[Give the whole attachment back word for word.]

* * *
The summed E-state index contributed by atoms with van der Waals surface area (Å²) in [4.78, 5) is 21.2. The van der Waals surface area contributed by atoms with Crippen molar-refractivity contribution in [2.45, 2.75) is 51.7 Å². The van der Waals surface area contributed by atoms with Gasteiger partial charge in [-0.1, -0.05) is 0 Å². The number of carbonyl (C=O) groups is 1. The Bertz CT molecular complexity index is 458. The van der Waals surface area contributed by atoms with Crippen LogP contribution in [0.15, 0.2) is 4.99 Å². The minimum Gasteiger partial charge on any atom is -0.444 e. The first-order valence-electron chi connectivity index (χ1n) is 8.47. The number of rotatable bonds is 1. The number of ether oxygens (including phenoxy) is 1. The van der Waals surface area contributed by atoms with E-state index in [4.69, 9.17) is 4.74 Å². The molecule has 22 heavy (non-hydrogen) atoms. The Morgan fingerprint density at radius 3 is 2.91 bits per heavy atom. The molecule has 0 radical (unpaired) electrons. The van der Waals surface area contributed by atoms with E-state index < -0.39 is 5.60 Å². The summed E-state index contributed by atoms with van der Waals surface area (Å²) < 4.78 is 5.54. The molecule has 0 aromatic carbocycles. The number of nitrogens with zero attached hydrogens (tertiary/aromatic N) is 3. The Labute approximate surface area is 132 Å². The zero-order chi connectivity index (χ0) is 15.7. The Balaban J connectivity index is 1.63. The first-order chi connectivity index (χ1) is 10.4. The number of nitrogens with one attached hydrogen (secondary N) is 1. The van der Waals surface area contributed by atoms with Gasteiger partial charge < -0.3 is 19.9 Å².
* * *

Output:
The summed E-state index contributed by atoms with van der Waals surface area (Å²) in [4.78, 5) is 21.2. The van der Waals surface area contributed by atoms with Crippen molar-refractivity contribution in [2.45, 2.75) is 51.7 Å². The van der Waals surface area contributed by atoms with Gasteiger partial charge in [-0.1, -0.05) is 0 Å². The number of carbonyl (C=O) groups is 1. The Bertz CT molecular complexity index is 458. The van der Waals surface area contributed by atoms with Crippen LogP contribution in [0.15, 0.2) is 4.99 Å². The minimum Gasteiger partial charge on any atom is -0.444 e. The first-order valence-electron chi connectivity index (χ1n) is 8.47. The number of rotatable bonds is 1. The number of ether oxygens (including phenoxy) is 1. The van der Waals surface area contributed by atoms with E-state index in [4.69, 9.17) is 4.74 Å². The molecule has 22 heavy (non-hydrogen) atoms. The Morgan fingerprint density at radius 3 is 2.91 bits per heavy atom. The molecule has 0 radical (unpaired) electrons. The van der Waals surface area contributed by atoms with E-state index < -0.39 is 5.60 Å². The summed E-state index contributed by atoms with van der Waals surface area (Å²) < 4.78 is 5.54. The molecule has 0 aromatic carbocycles. The number of nitrogens with zero attached hydrogens (tertiary/aromatic N) is 3. The Labute approximate surface area is 132 Å². The zero-order chi connectivity index (χ0) is 15.7. The Balaban J connectivity index is 1.63. The first-order chi connectivity index (χ1) is 10.4. The number of nitrogens with one attached hydrogen (secondary N) is 1. The van der Waals surface area contributed by atoms with Gasteiger partial charge < -0.3 is 19.9 Å².